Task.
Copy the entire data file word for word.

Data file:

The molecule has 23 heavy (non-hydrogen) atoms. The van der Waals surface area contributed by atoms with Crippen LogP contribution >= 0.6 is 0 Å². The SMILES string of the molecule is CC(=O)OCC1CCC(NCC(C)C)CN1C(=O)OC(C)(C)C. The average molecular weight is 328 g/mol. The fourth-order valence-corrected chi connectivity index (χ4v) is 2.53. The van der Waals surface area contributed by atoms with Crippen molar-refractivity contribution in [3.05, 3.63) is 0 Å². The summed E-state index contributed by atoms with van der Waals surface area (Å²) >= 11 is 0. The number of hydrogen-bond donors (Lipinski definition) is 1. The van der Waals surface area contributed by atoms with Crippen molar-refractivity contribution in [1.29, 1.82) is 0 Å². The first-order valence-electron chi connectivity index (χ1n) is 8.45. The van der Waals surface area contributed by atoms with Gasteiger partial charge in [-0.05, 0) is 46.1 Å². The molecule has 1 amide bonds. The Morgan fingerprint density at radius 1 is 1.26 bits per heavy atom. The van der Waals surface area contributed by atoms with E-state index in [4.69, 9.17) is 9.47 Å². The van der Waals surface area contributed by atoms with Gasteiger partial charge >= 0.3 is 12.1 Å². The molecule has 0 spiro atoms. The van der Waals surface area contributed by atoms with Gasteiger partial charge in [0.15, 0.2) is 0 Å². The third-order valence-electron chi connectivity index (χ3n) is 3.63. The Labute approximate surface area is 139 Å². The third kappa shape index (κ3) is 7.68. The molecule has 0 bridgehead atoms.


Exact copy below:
The molecule has 23 heavy (non-hydrogen) atoms. The van der Waals surface area contributed by atoms with Crippen LogP contribution >= 0.6 is 0 Å². The SMILES string of the molecule is CC(=O)OCC1CCC(NCC(C)C)CN1C(=O)OC(C)(C)C. The average molecular weight is 328 g/mol. The fourth-order valence-corrected chi connectivity index (χ4v) is 2.53. The van der Waals surface area contributed by atoms with Crippen molar-refractivity contribution in [3.05, 3.63) is 0 Å². The summed E-state index contributed by atoms with van der Waals surface area (Å²) >= 11 is 0. The number of hydrogen-bond donors (Lipinski definition) is 1. The van der Waals surface area contributed by atoms with Crippen molar-refractivity contribution in [1.29, 1.82) is 0 Å². The first-order valence-electron chi connectivity index (χ1n) is 8.45. The van der Waals surface area contributed by atoms with Gasteiger partial charge in [-0.05, 0) is 46.1 Å². The molecule has 1 amide bonds. The Morgan fingerprint density at radius 1 is 1.26 bits per heavy atom. The van der Waals surface area contributed by atoms with E-state index in [4.69, 9.17) is 9.47 Å². The van der Waals surface area contributed by atoms with Gasteiger partial charge >= 0.3 is 12.1 Å². The molecule has 0 spiro atoms. The van der Waals surface area contributed by atoms with Gasteiger partial charge in [0.15, 0.2) is 0 Å². The third-order valence-electron chi connectivity index (χ3n) is 3.63. The Labute approximate surface area is 139 Å². The third kappa shape index (κ3) is 7.68. The molecule has 0 bridgehead atoms.